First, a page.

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Why Drugs Cost So Much: Drug Company Monopolies

2015-01-16

Here’s an article in the NYT that discusses the high cost of drugs in the US: http://www.nytimes.com/2015/01/15/opinion/why-drugs-cost-so-much.html

One of the most important reasons for high drug costs is that the government, through Medicaid and Medicare, is unable to negotiate the costs that they pay.  The Veteran’s Administration is able to negotiate, and has a totally different pricing system: far more reasonable.

The drug companies don’t spend that much money on research and development, but they do spend enormous amounts on advertising.  By one estimate, a third of companies’ revenue is spent on direct to consumer advertising.   The result is the flood of TV advertising for drugs that creates patient demand.  The drugs advertised are no better than the drugs not advertised, and the pressure put on doctors by patients swayed by TV ads is inimical to good medical care.

Another important reason is that insurers seem to be required to pay for virtually all medicines, regardless of their cost and relative effectiveness.   There are many very expensive drugs that offer little or no advantage over more reasonably priced drugs.  These drugs are still covered by insurance, even though they show no better cost-effectiveness and in many cases much worse.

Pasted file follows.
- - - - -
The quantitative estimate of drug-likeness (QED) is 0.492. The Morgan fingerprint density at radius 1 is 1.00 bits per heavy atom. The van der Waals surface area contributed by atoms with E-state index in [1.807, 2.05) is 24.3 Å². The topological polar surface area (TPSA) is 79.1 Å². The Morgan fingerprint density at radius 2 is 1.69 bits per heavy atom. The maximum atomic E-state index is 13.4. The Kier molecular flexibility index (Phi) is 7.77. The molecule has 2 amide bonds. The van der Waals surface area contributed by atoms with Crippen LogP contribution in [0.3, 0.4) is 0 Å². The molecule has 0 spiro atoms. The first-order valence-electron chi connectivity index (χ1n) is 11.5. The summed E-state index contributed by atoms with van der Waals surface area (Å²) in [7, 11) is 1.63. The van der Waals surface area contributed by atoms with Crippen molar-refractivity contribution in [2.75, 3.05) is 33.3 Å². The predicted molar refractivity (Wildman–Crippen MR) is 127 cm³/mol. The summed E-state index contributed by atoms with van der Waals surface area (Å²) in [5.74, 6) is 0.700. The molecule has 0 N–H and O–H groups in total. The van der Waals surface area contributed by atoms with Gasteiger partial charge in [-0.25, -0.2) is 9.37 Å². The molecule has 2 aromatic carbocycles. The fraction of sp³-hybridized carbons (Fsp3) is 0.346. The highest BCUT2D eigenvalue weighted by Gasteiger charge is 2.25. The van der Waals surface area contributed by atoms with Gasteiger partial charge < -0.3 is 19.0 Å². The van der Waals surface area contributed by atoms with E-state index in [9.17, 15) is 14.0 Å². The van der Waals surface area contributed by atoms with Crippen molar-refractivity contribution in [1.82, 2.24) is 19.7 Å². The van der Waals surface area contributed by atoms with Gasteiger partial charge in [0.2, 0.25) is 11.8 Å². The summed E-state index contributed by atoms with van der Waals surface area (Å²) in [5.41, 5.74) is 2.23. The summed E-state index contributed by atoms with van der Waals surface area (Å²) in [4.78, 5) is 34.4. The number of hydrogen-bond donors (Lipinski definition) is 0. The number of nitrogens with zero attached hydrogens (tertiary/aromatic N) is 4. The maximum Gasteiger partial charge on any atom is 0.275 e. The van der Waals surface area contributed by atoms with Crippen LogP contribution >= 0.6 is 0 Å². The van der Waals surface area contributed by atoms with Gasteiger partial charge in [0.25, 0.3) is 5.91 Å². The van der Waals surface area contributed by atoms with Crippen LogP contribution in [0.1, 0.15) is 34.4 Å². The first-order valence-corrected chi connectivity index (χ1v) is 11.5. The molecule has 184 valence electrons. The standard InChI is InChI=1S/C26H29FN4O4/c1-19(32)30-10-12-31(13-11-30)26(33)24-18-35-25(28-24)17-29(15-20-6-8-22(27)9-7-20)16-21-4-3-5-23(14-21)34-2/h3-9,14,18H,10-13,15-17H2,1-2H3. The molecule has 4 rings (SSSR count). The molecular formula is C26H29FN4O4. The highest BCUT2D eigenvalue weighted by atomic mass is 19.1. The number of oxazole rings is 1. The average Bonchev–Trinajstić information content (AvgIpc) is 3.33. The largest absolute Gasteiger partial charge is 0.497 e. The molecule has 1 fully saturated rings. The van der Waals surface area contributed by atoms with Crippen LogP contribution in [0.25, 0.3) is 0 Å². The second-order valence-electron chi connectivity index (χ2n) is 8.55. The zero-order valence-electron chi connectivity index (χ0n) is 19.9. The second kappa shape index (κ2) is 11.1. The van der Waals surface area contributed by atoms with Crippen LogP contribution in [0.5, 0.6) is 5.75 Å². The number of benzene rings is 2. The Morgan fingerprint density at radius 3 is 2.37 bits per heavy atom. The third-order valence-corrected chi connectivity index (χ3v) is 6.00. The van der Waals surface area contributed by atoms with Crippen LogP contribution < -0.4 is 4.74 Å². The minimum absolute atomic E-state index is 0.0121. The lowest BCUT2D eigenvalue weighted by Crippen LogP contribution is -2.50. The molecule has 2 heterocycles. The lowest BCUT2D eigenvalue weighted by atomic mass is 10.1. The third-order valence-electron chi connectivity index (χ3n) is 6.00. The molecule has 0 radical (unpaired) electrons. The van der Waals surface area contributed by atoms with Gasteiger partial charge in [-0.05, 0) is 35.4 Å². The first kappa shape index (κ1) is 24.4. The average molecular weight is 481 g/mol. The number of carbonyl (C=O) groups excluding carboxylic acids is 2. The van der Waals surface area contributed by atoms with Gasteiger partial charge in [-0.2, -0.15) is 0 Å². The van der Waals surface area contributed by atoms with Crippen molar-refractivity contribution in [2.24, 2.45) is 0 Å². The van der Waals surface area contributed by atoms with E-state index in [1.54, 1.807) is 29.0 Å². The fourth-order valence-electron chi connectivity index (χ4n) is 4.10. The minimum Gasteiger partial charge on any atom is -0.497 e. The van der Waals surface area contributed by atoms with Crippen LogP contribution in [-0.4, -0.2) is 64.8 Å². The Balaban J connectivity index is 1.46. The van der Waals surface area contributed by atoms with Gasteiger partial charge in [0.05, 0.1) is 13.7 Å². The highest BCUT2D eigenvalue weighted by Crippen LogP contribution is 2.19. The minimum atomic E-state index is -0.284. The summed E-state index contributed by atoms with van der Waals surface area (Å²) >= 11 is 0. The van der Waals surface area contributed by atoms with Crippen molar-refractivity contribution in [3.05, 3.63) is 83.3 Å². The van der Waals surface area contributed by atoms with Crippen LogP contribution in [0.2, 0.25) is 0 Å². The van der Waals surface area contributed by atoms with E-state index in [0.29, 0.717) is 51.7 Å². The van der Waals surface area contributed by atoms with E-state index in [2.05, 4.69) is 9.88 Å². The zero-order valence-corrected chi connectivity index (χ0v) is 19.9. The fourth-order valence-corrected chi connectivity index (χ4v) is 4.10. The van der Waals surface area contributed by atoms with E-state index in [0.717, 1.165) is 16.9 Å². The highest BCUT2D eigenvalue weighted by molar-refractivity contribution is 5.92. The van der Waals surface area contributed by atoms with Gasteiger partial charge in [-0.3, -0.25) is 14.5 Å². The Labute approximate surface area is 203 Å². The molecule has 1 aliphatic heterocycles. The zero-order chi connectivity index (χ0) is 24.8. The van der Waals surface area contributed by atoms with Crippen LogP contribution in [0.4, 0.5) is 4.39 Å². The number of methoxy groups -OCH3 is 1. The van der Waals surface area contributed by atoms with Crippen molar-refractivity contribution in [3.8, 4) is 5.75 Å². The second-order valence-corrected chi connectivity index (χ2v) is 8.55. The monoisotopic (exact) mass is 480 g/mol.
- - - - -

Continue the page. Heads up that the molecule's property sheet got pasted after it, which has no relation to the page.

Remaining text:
A third important cause of increased drug companies is the strategic maneuvering that some companies undertake in order to obtain monopolies on the manufacture of certain generic drugs.  An example of this process is the antiparasitic drug albendazole.   The manufacturer sold its American distribution rights to a small private company, which raised prices from about $6 a day to about $120 a day between 2010 and 2013.  Captopril, a blood pressure drug which was a breakthrough 30 years ago but has been superseded by dozens of newer drugs of the same type, suddenly increased in price from 1.4 cents a tablet to 39.9 cents a tablet from November 2012 to November 2013.  In each case, a private company maneuvered to obtain exclusive marketing rights or a monopoly on manufacturing, which allowed it to increase prices without limit because there was no alternative.

Such practices should be illegal, but there is no legal system that counters this type of behavior– in contrast to the legal systems that prevent price fixing between competitors and other “anticompetitive” practices.  This is a dangerous loophole in consumer law that allows companies to reap enormous profits simply by maneuvering to become monopolists on individual drugs (or similar products.)

A New England Journal of Medicine article from last fall goes into detail on  the monopolistic practices of drug companies that allow them to jack up the prices of generic drugs that should be cheap and readily available.  Go to http://www.nejm.org/doi/full/10.1056/NEJMp1408376 to read the full text of this alarming article.

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